A former Whanganui music teacher has drowned after his boat capsized off the Taranaki coastline early Friday morning.

Teiron Jones, aged in his early 60s, had been fishing with his 31-year-old Filipino wife before their boat was discovered foundering and sinking near the Waitara Bar at around 6am on Friday.

His wife, who had only been in the country for a few weeks, had been plucked from the water by a coastguard and taken to Taranaki Base Hospital in a stable condition.

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Jones will be remembered in Whanganui as a "gifted musician" who was passionate about spreading his love for music.

He founded the Wanganui Community Choir in 1991 and became head of music at Whanganui High School in the same year.

Jones had wanted people of all age groups without auditioning to come and sing for enjoyment and meet people along the way.

Founder of Wanganui Community Choir and former head of music at WHS, Teiron Jones, remembered.
Founder of Wanganui Community Choir and former head of music at WHS, Teiron Jones, remembered.

Born in Wales, Jones trained singers, conducted choirs and taught music all over the world.

He studied as a bass-baritone under Gerald Davies at the Welsh College of Music and Drama and became a professional opera, oratorio and concert singer.

Jones became involved nationally and was a foundation member of the New Zealand Singers - the country's first national representative choir.

He was made an Honorary Member of the National Maori Choir of New Zealand through his involvement with Maori singers.

Jones left Whanganui in 1994, with his first wife and eldest son, to moved to Tanzania to start his next musical adventure.

He later returned to New Zealand and settled in Waitara where he continued to be immersed in his music.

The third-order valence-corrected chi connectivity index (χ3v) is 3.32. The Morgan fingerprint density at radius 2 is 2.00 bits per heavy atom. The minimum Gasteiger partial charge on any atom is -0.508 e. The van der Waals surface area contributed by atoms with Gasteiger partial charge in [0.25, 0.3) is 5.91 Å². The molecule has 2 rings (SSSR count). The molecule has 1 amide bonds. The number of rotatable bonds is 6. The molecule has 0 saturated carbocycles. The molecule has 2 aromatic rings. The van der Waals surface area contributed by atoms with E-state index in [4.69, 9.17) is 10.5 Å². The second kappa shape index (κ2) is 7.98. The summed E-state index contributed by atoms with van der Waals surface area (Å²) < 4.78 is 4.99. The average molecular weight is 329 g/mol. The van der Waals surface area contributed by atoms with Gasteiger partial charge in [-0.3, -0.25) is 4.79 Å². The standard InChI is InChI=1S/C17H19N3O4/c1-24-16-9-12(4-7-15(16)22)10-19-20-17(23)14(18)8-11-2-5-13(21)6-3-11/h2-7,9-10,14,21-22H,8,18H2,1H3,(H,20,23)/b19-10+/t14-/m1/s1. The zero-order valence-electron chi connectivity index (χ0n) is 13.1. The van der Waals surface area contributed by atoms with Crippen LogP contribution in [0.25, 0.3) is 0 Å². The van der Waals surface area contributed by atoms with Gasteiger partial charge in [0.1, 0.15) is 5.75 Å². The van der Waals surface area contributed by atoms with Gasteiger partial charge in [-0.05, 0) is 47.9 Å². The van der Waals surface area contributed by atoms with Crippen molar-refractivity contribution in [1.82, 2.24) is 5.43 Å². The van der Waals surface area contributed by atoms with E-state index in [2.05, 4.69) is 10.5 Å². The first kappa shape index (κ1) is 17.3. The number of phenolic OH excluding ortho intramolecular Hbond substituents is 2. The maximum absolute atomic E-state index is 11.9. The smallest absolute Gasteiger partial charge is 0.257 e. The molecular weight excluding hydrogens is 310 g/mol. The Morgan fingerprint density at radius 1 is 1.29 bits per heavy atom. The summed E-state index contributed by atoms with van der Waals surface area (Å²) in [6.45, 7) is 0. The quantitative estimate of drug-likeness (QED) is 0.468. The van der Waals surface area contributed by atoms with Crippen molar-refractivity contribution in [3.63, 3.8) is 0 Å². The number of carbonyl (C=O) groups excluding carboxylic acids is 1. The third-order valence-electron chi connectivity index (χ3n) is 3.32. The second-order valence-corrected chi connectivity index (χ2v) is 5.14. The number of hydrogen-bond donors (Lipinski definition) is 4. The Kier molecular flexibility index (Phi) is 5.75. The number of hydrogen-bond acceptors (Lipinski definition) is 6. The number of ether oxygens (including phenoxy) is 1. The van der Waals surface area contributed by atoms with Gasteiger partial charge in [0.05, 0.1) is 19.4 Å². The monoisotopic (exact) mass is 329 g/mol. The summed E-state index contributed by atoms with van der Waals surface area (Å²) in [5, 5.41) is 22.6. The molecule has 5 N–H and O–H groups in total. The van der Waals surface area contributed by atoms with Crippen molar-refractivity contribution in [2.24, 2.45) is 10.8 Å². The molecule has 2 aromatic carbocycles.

Jones had only been married to his Filipino wife for two months before the tragic incident.

He has been at the centre of a boating tragedy previously. His dinghy capsized crossing the Waitara Bar in 2015, and a man subsequently died.

Jones was convicted of manslaughter in August and criticised by a judge for flouting basic boating safety. Neither of the men were wearing lifejackets when the craft flipped.

Neighbours of Jones and his new bride on Friday said the couple left their property with the boat in tow before lunch on Thursday.

A next-door neighbour, who did not want to be named, said Jones had shifted into the street about two years ago, soon after the earlier water tragedy that claimed the life of Chinese national Erka Xu.

The ill-fated boat that flipped on the Waitara Bar remained permanently propped up against Jones' fence.

The neighbour said beautiful music could be heard coming from his home as the choristers rehearsed.

A Facebook post shows the group - Waitara Sound Good Singers - had already started singing carols in the community with Jones leading the group on keyboard.

The neighbour said Jones had also started a new chapter in his life, celebrating his wedding in Manila in September.

"It's quite sad," he said.